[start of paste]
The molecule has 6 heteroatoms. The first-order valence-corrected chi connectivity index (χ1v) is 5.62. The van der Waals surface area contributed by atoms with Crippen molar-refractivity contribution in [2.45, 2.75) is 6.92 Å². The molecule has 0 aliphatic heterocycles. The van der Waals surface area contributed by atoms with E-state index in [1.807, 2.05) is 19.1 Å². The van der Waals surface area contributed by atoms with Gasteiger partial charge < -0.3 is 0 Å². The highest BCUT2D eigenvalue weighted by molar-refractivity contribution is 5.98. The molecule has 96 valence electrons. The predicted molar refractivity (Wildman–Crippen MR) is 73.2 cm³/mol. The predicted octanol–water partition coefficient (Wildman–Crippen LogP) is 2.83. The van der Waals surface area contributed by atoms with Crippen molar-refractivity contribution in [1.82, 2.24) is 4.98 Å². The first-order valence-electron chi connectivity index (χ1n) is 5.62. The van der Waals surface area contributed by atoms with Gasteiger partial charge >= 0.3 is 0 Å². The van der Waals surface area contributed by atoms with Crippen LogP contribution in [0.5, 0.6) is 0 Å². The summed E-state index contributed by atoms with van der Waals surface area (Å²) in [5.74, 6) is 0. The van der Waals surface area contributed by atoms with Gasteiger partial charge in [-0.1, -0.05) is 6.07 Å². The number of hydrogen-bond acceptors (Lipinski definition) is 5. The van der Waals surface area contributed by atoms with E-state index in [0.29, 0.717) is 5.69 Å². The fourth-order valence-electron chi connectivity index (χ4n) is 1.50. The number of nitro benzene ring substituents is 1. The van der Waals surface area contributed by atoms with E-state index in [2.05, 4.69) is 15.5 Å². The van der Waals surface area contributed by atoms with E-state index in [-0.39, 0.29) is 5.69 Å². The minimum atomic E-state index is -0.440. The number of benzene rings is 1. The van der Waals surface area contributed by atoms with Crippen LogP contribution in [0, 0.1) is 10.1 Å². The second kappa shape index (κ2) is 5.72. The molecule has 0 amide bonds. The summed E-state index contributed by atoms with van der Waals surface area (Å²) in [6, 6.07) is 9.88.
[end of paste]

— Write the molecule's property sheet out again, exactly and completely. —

The molecule has 6 heteroatoms. The first-order valence-corrected chi connectivity index (χ1v) is 5.62. The van der Waals surface area contributed by atoms with Crippen molar-refractivity contribution in [2.45, 2.75) is 6.92 Å². The molecule has 0 aliphatic heterocycles. The van der Waals surface area contributed by atoms with E-state index in [1.807, 2.05) is 19.1 Å². The van der Waals surface area contributed by atoms with Gasteiger partial charge < -0.3 is 0 Å². The highest BCUT2D eigenvalue weighted by molar-refractivity contribution is 5.98. The molecule has 96 valence electrons. The predicted molar refractivity (Wildman–Crippen MR) is 73.2 cm³/mol. The predicted octanol–water partition coefficient (Wildman–Crippen LogP) is 2.83. The van der Waals surface area contributed by atoms with Crippen molar-refractivity contribution in [1.82, 2.24) is 4.98 Å². The first-order valence-electron chi connectivity index (χ1n) is 5.62. The van der Waals surface area contributed by atoms with Gasteiger partial charge >= 0.3 is 0 Å². The van der Waals surface area contributed by atoms with Crippen LogP contribution in [0.5, 0.6) is 0 Å². The summed E-state index contributed by atoms with van der Waals surface area (Å²) in [5.74, 6) is 0. The van der Waals surface area contributed by atoms with Gasteiger partial charge in [-0.1, -0.05) is 6.07 Å². The number of hydrogen-bond acceptors (Lipinski definition) is 5. The van der Waals surface area contributed by atoms with E-state index in [0.29, 0.717) is 5.69 Å². The fourth-order valence-electron chi connectivity index (χ4n) is 1.50. The number of nitro benzene ring substituents is 1. The van der Waals surface area contributed by atoms with E-state index in [2.05, 4.69) is 15.5 Å². The van der Waals surface area contributed by atoms with E-state index in [-0.39, 0.29) is 5.69 Å². The minimum atomic E-state index is -0.440. The number of benzene rings is 1. The van der Waals surface area contributed by atoms with Crippen LogP contribution in [0, 0.1) is 10.1 Å². The second kappa shape index (κ2) is 5.72. The molecule has 0 amide bonds. The summed E-state index contributed by atoms with van der Waals surface area (Å²) in [6, 6.07) is 9.88.